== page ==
. Most of the Dictators have actively undermined British institutions, rather than exploited them. Mugabe's greatest hindrances to his rapacity has been the existence of an independent legal system and a free press. He has therefore had to remove them in a painstaking manner, which he has been able to accelerate recently. But where the institutions entered public consciousness as part of their national identity, they have been valuable tools in stopping dictatorship and, in one case, Kenya, enabled that happy people to overthrow a dictatorship peacefully. It is not surprising that so many of the dictators have claimed to be socialist, because gave them an ideological basis for dismantling the Landes system that would thwart them, or nationalist, so that they could taint the British systems as bad for the country simply because they were British. Many, of course, were both.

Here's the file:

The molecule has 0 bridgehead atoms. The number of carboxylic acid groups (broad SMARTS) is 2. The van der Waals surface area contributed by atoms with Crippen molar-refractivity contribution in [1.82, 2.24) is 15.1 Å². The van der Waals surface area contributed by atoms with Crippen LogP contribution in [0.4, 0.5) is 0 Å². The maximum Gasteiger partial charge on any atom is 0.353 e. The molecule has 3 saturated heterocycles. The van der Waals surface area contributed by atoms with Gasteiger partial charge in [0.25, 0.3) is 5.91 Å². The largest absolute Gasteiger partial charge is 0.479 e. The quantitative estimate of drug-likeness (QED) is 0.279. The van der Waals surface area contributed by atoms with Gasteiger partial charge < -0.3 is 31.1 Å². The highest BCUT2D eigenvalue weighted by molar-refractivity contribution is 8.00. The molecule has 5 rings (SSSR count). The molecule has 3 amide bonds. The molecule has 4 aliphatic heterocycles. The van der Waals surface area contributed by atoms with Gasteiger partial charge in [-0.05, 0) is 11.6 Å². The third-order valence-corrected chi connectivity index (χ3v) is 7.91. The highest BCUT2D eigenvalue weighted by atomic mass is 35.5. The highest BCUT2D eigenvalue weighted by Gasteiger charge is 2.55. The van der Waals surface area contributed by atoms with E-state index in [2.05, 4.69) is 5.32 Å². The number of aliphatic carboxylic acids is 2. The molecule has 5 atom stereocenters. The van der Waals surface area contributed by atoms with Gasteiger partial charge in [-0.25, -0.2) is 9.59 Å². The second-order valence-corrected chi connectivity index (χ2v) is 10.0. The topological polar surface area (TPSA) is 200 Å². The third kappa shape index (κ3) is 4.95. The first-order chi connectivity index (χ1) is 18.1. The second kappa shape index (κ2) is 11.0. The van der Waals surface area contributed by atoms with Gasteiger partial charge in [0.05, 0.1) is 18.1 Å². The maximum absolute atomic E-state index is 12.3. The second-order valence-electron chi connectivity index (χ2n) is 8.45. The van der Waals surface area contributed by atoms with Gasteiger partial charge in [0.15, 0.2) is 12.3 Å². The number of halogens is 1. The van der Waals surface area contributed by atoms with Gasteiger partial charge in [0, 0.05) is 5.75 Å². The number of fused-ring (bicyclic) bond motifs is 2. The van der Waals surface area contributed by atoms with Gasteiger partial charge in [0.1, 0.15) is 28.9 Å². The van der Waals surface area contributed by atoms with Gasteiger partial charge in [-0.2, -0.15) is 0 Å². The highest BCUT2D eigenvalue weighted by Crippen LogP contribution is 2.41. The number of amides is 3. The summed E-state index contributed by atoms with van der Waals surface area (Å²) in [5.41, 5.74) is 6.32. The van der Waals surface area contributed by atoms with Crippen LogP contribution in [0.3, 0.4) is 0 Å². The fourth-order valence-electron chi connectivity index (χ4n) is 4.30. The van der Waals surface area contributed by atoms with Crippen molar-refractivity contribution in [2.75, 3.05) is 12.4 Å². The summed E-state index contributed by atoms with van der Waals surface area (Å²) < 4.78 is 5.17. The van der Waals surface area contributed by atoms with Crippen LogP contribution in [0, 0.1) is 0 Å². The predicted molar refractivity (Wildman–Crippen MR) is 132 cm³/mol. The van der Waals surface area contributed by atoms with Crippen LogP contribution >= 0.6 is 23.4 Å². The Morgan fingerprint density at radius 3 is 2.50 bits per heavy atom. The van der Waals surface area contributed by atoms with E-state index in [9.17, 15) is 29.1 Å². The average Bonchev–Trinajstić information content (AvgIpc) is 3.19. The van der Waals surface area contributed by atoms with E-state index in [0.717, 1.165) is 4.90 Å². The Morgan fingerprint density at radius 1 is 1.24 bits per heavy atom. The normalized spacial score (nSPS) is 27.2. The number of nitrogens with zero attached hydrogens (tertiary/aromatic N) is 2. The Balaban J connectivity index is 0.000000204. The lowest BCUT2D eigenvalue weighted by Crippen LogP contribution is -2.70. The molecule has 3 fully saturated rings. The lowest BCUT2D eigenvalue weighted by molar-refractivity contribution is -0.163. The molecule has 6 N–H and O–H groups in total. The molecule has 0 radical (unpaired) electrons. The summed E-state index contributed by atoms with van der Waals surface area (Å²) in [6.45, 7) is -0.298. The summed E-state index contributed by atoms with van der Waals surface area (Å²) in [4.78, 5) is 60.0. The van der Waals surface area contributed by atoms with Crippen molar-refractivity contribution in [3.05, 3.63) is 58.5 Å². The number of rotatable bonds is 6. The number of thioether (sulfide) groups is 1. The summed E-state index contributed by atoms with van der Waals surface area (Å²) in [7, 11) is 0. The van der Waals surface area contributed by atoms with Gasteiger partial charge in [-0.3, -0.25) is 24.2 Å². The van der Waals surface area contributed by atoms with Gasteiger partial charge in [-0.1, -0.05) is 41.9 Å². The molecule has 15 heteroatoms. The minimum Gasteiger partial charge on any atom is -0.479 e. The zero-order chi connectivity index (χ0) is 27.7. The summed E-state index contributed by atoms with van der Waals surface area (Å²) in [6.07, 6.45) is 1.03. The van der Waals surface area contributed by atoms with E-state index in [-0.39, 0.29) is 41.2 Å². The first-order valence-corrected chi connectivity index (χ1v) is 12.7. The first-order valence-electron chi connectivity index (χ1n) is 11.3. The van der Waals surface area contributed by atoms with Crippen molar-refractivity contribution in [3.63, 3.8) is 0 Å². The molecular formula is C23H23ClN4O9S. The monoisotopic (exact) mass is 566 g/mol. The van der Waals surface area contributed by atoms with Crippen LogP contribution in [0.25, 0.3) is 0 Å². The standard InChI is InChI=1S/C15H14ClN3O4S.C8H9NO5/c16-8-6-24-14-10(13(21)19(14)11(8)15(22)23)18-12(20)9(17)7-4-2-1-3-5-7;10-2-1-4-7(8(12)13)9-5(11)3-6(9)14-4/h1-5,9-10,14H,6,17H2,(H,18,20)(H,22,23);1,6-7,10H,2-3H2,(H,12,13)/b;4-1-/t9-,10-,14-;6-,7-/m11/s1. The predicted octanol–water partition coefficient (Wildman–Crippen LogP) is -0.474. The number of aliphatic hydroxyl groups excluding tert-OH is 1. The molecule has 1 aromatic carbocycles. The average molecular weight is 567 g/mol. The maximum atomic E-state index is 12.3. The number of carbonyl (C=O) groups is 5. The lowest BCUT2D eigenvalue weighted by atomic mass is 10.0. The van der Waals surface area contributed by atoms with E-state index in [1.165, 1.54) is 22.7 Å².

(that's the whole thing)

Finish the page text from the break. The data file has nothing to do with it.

So I do not think that the problem is quite as simple as Dalymple would have us believe. The Anglospheric system that the British exported works, time and time again, when it is allowed to work, and when its basic roots of property rights and individual liberty are allowed time to grow.
This is where we come to the lessons for Iraq. Fareed Zakaria has another interesting article in this week's Newsweek, How to Wage the Peace
. It is full of insights into how we might ensure democracy takes root in Iraq, not least this observation from Paddy Ashdown on the lessons of Bosnia: